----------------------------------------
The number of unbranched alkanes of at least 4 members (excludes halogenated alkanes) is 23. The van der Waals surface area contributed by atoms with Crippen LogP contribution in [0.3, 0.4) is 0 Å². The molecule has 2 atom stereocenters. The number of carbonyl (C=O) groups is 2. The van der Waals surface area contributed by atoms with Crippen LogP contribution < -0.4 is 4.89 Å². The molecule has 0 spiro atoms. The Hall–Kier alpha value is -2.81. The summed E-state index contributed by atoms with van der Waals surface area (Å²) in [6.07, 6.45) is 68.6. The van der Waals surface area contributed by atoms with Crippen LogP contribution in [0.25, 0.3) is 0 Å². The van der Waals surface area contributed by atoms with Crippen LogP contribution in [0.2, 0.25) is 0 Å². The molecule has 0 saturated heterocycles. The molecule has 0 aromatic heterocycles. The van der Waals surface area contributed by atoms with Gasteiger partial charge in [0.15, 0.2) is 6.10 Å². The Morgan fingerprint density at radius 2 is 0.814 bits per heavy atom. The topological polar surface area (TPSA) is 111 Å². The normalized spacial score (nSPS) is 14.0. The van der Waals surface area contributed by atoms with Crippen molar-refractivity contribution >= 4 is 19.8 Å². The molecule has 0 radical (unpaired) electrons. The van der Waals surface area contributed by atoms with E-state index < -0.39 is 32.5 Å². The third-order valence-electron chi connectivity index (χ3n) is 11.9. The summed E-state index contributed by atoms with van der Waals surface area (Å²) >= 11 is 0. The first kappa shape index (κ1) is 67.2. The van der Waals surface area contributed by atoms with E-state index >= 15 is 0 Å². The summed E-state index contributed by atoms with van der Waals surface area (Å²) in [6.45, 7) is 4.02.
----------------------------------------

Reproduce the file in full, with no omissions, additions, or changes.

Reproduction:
The number of unbranched alkanes of at least 4 members (excludes halogenated alkanes) is 23. The van der Waals surface area contributed by atoms with Crippen LogP contribution in [0.3, 0.4) is 0 Å². The molecule has 2 atom stereocenters. The number of carbonyl (C=O) groups is 2. The van der Waals surface area contributed by atoms with Crippen LogP contribution < -0.4 is 4.89 Å². The molecule has 0 spiro atoms. The Hall–Kier alpha value is -2.81. The summed E-state index contributed by atoms with van der Waals surface area (Å²) in [6.07, 6.45) is 68.6. The van der Waals surface area contributed by atoms with Crippen LogP contribution in [0.25, 0.3) is 0 Å². The van der Waals surface area contributed by atoms with Crippen LogP contribution in [0.2, 0.25) is 0 Å². The molecule has 0 saturated heterocycles. The molecule has 0 aromatic heterocycles. The van der Waals surface area contributed by atoms with Gasteiger partial charge in [0.15, 0.2) is 6.10 Å². The Morgan fingerprint density at radius 2 is 0.814 bits per heavy atom. The topological polar surface area (TPSA) is 111 Å². The normalized spacial score (nSPS) is 14.0. The van der Waals surface area contributed by atoms with Crippen molar-refractivity contribution >= 4 is 19.8 Å². The molecule has 0 radical (unpaired) electrons. The van der Waals surface area contributed by atoms with E-state index < -0.39 is 32.5 Å². The third-order valence-electron chi connectivity index (χ3n) is 11.9. The summed E-state index contributed by atoms with van der Waals surface area (Å²) >= 11 is 0. The first kappa shape index (κ1) is 67.2. The van der Waals surface area contributed by atoms with E-state index >= 15 is 0 Å². The summed E-state index contributed by atoms with van der Waals surface area (Å²) in [6.45, 7) is 4.02.